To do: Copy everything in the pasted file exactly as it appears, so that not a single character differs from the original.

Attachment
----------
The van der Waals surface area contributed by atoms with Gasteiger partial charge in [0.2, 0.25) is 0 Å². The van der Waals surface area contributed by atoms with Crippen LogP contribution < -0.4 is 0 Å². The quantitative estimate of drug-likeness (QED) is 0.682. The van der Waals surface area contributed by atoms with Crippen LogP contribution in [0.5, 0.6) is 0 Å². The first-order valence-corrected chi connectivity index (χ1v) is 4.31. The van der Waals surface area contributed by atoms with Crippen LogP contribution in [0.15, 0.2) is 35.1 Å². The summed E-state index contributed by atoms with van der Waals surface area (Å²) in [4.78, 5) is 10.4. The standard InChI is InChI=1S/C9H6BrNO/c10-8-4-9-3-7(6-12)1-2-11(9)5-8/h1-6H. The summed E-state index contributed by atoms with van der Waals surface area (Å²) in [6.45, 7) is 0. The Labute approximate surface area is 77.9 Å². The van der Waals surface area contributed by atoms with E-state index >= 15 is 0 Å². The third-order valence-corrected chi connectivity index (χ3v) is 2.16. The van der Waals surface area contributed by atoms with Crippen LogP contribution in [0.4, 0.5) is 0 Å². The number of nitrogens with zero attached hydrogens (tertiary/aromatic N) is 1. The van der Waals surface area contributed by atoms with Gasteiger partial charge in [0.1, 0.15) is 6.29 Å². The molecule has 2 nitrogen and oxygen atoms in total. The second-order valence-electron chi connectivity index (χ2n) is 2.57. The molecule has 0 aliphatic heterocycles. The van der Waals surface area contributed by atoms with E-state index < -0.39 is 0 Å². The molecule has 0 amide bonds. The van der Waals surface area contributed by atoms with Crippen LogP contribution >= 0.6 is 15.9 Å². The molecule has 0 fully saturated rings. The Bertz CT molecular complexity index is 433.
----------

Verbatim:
The van der Waals surface area contributed by atoms with Gasteiger partial charge in [0.2, 0.25) is 0 Å². The van der Waals surface area contributed by atoms with Crippen LogP contribution < -0.4 is 0 Å². The quantitative estimate of drug-likeness (QED) is 0.682. The van der Waals surface area contributed by atoms with Crippen LogP contribution in [0.5, 0.6) is 0 Å². The first-order valence-corrected chi connectivity index (χ1v) is 4.31. The van der Waals surface area contributed by atoms with Crippen LogP contribution in [0.15, 0.2) is 35.1 Å². The summed E-state index contributed by atoms with van der Waals surface area (Å²) in [4.78, 5) is 10.4. The standard InChI is InChI=1S/C9H6BrNO/c10-8-4-9-3-7(6-12)1-2-11(9)5-8/h1-6H. The summed E-state index contributed by atoms with van der Waals surface area (Å²) in [6.45, 7) is 0. The Labute approximate surface area is 77.9 Å². The van der Waals surface area contributed by atoms with E-state index >= 15 is 0 Å². The third-order valence-corrected chi connectivity index (χ3v) is 2.16. The van der Waals surface area contributed by atoms with Crippen LogP contribution in [0.4, 0.5) is 0 Å². The number of nitrogens with zero attached hydrogens (tertiary/aromatic N) is 1. The van der Waals surface area contributed by atoms with Gasteiger partial charge in [0.1, 0.15) is 6.29 Å². The molecule has 2 nitrogen and oxygen atoms in total. The second-order valence-electron chi connectivity index (χ2n) is 2.57. The molecule has 0 aliphatic heterocycles. The van der Waals surface area contributed by atoms with E-state index < -0.39 is 0 Å². The molecule has 0 amide bonds. The van der Waals surface area contributed by atoms with Crippen LogP contribution >= 0.6 is 15.9 Å². The molecule has 0 fully saturated rings. The Bertz CT molecular complexity index is 433.